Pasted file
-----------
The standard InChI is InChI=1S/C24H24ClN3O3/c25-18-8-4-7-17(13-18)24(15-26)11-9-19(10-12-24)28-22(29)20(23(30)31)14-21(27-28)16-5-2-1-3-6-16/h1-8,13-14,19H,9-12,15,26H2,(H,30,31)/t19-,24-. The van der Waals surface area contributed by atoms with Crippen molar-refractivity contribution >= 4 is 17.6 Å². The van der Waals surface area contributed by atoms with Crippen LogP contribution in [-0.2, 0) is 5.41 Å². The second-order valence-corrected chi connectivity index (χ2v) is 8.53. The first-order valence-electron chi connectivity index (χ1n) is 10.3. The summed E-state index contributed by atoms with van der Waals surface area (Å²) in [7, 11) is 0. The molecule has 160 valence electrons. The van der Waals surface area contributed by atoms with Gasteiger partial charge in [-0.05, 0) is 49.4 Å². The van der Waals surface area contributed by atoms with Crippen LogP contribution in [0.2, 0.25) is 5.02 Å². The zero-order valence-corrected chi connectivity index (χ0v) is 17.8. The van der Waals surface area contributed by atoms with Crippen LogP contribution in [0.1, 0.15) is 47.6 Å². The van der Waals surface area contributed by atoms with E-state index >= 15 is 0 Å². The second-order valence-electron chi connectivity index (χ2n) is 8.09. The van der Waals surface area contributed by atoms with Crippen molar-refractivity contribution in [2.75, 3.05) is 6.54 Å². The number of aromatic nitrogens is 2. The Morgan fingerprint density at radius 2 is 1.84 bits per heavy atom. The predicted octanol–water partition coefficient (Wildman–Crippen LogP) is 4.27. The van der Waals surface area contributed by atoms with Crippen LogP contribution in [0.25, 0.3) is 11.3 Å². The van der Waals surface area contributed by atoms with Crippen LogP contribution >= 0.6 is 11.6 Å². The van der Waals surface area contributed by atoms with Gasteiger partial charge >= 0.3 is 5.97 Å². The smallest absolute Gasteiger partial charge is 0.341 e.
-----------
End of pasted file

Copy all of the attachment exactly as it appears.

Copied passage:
The standard InChI is InChI=1S/C24H24ClN3O3/c25-18-8-4-7-17(13-18)24(15-26)11-9-19(10-12-24)28-22(29)20(23(30)31)14-21(27-28)16-5-2-1-3-6-16/h1-8,13-14,19H,9-12,15,26H2,(H,30,31)/t19-,24-. The van der Waals surface area contributed by atoms with Crippen molar-refractivity contribution >= 4 is 17.6 Å². The van der Waals surface area contributed by atoms with Crippen LogP contribution in [-0.2, 0) is 5.41 Å². The second-order valence-corrected chi connectivity index (χ2v) is 8.53. The first-order valence-electron chi connectivity index (χ1n) is 10.3. The summed E-state index contributed by atoms with van der Waals surface area (Å²) in [7, 11) is 0. The molecule has 160 valence electrons. The van der Waals surface area contributed by atoms with Gasteiger partial charge in [-0.05, 0) is 49.4 Å². The van der Waals surface area contributed by atoms with Crippen LogP contribution in [0.2, 0.25) is 5.02 Å². The zero-order valence-corrected chi connectivity index (χ0v) is 17.8. The van der Waals surface area contributed by atoms with Crippen LogP contribution in [0.1, 0.15) is 47.6 Å². The van der Waals surface area contributed by atoms with E-state index >= 15 is 0 Å². The second-order valence-electron chi connectivity index (χ2n) is 8.09. The van der Waals surface area contributed by atoms with Crippen molar-refractivity contribution in [2.75, 3.05) is 6.54 Å². The number of aromatic nitrogens is 2. The Morgan fingerprint density at radius 2 is 1.84 bits per heavy atom. The predicted octanol–water partition coefficient (Wildman–Crippen LogP) is 4.27. The van der Waals surface area contributed by atoms with Crippen LogP contribution in [0.25, 0.3) is 11.3 Å². The van der Waals surface area contributed by atoms with Crippen LogP contribution >= 0.6 is 11.6 Å². The van der Waals surface area contributed by atoms with Gasteiger partial charge >= 0.3 is 5.97 Å². The smallest absolute Gasteiger partial charge is 0.341 e.